Emily Mann discovered the bone of the new species with Dr Scott Hocknull of the Queensland Museum.
Emily Mann discovered the bone of the new species with Dr Scott Hocknull of the Queensland Museum. Contributed

Tooth from a new marsupial discovered at Capricorn Caves

LAST YEAR 11 year-old Emily Mann dug up the prize of a lifetime - a mystery fossil tooth.

"I was stoked to know I have found a rare fossil and it has inspired me to become a palaeontologist in the future," Emily said.

At the time, the palaetonologists couldn't identify what is was but the mystery of the 500,000 year old fossil tooth has been now solved.

After careful investigation and comparison back at the Queensland Museum the tooth turned out to be a lower molar from the pygmy marsupial lion, Thylacoleo hilli.

 

Reconstruction of pygmy marsupial lion, Thylacoleo hilli, by Andrey Atuchin, Rochelle Lawrence and Scott Hocknull.
Reconstruction of pygmy marsupial lion, Thylacoleo hilli, by Andrey Atuchin, Rochelle Lawrence and Scott Hocknull. © Capricorn Caves

 

During last year's annual Fossil Open Day at Capricorn Caves the public was invited to help palaeontologists look for the bones and teeth of extinct species that once roamed the Rockhampton region around 500,000 years ago.

Thousands of people attended the day as citizen scientists, discovering the caves and learning about the past while sifting through fossil-rich sediment.

Rochelle Lawrence, Capricorn Caves palaeontologist, was the first to see the exciting new tooth.

"When I saw the tooth it was a shock, I'd never seen anything like it before, she said.

 

 

Mystery molar from Thylacoleo hilli found by Emily Mann on last year's Fossil Open Day at Capricorn Caves by Rochelle Lawrence.
Mystery molar from Thylacoleo hilli found by Emily Mann on last year's Fossil Open Day at Capricorn Caves by Rochelle Lawrence. © Capricorn Caves

 

Passing it on to Queensland Museum Senior Curator of Geosciences Dr. Scott Hocknull the excitement grew.

"When Rochelle and Emily came over to show me her discovery I was immediately stumped," Dr Hocknull said.

"I'd not seen a tooth like this before - it reminded me of a gigantic possum.

"The fossils found at these events are real, all legitimate discoveries, and we really don't know what amazing new discoveries will come with the next bag of finds" Ms Lawrence said.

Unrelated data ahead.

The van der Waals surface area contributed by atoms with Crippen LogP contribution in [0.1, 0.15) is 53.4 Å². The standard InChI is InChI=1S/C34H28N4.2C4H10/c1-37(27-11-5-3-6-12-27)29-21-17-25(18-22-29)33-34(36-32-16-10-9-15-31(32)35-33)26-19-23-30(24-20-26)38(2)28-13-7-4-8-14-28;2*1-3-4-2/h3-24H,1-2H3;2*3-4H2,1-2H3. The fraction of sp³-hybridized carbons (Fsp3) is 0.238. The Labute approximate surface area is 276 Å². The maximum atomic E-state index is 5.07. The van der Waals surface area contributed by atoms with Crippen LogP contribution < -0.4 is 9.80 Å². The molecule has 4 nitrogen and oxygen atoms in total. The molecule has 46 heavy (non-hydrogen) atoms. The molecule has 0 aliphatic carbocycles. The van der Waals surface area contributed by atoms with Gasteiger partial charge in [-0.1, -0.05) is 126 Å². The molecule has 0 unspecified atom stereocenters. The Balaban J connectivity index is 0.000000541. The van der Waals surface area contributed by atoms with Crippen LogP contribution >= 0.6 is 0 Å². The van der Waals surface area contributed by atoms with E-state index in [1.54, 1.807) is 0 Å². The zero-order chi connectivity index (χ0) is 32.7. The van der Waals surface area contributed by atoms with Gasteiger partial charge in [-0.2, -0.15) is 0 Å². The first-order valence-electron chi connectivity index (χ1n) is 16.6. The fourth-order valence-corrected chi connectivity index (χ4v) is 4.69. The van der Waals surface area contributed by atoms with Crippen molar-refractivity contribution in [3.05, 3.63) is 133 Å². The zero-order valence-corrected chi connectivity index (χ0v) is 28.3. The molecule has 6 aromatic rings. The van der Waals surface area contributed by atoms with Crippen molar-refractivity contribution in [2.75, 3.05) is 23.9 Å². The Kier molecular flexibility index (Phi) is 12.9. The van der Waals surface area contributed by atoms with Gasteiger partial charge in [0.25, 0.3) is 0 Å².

All of the discoveries made on the day became part of the ever growing collection of fossils at the Queensland Museum.

This collection allows palaeontologists from across the globe to study and piece together the prehistory of the region.

 

Mystery molar from Thylacoleo hilli found by Emily Mann on last year's Fossil Open Day at Capricorn Caves by Rochelle Lawrence.
Mystery molar from Thylacoleo hilli found by Emily Mann on last year's Fossil Open Day at Capricorn Caves by Rochelle Lawrence. © Capricorn Caves

 

"We are always exited to see the local community come out for the day as citizen scientists and make these amazing discoveries with us", Dr. Hocknull said.

This is the first time a molar of this megafauna species has been found which is why it had the palaeontologists stumped.

"Imagine a cute looking possum that could bite your hand off," Dr. Hocknull said.

"A tooth like this is so rare and is like the Rosetta stone for palaeontologists. It's the first time a tooth like this has been found and it will tell us a lot about these weird extinct marsupial lions."

The pygmy marsupial lion is part of a group of extinct megafauna marsupials that evolved a taste for flesh from its plant-eating ancestors.

It's the smallest of the marsupial lions from a time period called the Pleistocene and lived in the ancient rainforests that once covered Rockhampton over 500,000 years ago.



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